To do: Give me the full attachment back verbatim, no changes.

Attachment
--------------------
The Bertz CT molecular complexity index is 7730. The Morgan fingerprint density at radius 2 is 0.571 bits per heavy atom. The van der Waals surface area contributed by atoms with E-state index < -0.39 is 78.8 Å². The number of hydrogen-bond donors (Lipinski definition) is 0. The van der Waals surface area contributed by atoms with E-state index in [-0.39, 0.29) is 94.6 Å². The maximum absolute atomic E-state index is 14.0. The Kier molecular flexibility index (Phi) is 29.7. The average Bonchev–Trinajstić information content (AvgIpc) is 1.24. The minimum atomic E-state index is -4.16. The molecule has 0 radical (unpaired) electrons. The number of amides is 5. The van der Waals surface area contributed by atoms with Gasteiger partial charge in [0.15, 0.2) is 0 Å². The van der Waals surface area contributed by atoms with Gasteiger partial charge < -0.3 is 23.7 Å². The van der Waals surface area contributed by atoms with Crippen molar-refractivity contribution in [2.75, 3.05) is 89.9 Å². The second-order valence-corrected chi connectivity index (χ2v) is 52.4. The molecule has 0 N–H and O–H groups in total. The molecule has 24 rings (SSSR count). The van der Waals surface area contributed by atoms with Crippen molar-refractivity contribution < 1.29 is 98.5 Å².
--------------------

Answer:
The Bertz CT molecular complexity index is 7730. The Morgan fingerprint density at radius 2 is 0.571 bits per heavy atom. The van der Waals surface area contributed by atoms with E-state index < -0.39 is 78.8 Å². The number of hydrogen-bond donors (Lipinski definition) is 0. The van der Waals surface area contributed by atoms with E-state index in [-0.39, 0.29) is 94.6 Å². The maximum absolute atomic E-state index is 14.0. The Kier molecular flexibility index (Phi) is 29.7. The average Bonchev–Trinajstić information content (AvgIpc) is 1.24. The minimum atomic E-state index is -4.16. The molecule has 0 radical (unpaired) electrons. The number of amides is 5. The van der Waals surface area contributed by atoms with Gasteiger partial charge in [0.15, 0.2) is 0 Å². The van der Waals surface area contributed by atoms with Gasteiger partial charge < -0.3 is 23.7 Å². The van der Waals surface area contributed by atoms with Crippen molar-refractivity contribution in [2.75, 3.05) is 89.9 Å². The second-order valence-corrected chi connectivity index (χ2v) is 52.4. The molecule has 0 N–H and O–H groups in total. The molecule has 24 rings (SSSR count). The van der Waals surface area contributed by atoms with Crippen molar-refractivity contribution < 1.29 is 98.5 Å².